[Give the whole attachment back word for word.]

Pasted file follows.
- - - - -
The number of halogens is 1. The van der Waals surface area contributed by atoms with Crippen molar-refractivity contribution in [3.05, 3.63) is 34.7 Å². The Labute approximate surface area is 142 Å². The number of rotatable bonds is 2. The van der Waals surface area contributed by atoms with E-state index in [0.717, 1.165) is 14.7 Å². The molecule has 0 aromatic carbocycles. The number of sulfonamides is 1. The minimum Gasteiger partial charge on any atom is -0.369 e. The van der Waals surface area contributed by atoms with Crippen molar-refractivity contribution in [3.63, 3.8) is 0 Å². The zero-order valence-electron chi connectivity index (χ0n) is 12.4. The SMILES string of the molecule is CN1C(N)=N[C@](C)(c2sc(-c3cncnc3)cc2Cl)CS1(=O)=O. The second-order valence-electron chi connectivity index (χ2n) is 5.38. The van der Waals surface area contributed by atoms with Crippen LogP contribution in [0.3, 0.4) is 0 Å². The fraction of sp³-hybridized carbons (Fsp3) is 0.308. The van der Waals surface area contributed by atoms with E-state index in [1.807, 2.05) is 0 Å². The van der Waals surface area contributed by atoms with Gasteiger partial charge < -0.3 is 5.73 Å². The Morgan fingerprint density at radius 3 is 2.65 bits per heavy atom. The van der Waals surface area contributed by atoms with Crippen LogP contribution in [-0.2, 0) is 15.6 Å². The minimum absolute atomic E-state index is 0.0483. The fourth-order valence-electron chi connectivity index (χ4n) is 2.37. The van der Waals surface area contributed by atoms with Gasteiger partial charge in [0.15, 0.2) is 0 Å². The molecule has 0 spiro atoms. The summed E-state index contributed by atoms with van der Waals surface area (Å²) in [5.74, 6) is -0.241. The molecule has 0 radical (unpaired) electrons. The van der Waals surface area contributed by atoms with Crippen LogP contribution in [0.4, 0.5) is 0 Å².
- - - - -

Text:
The number of halogens is 1. The van der Waals surface area contributed by atoms with Crippen molar-refractivity contribution in [3.05, 3.63) is 34.7 Å². The Labute approximate surface area is 142 Å². The number of rotatable bonds is 2. The van der Waals surface area contributed by atoms with E-state index in [0.717, 1.165) is 14.7 Å². The molecule has 0 aromatic carbocycles. The number of sulfonamides is 1. The minimum Gasteiger partial charge on any atom is -0.369 e. The van der Waals surface area contributed by atoms with Crippen molar-refractivity contribution in [3.63, 3.8) is 0 Å². The zero-order valence-electron chi connectivity index (χ0n) is 12.4. The SMILES string of the molecule is CN1C(N)=N[C@](C)(c2sc(-c3cncnc3)cc2Cl)CS1(=O)=O. The second-order valence-electron chi connectivity index (χ2n) is 5.38. The van der Waals surface area contributed by atoms with Crippen LogP contribution in [0.3, 0.4) is 0 Å². The fraction of sp³-hybridized carbons (Fsp3) is 0.308. The van der Waals surface area contributed by atoms with E-state index in [1.807, 2.05) is 0 Å². The van der Waals surface area contributed by atoms with Gasteiger partial charge < -0.3 is 5.73 Å². The Morgan fingerprint density at radius 3 is 2.65 bits per heavy atom. The van der Waals surface area contributed by atoms with Crippen LogP contribution in [-0.2, 0) is 15.6 Å². The minimum absolute atomic E-state index is 0.0483. The fourth-order valence-electron chi connectivity index (χ4n) is 2.37. The van der Waals surface area contributed by atoms with Gasteiger partial charge in [0.15, 0.2) is 0 Å². The molecule has 0 spiro atoms. The summed E-state index contributed by atoms with van der Waals surface area (Å²) in [5.74, 6) is -0.241. The molecule has 0 radical (unpaired) electrons. The van der Waals surface area contributed by atoms with Crippen LogP contribution in [0.4, 0.5) is 0 Å².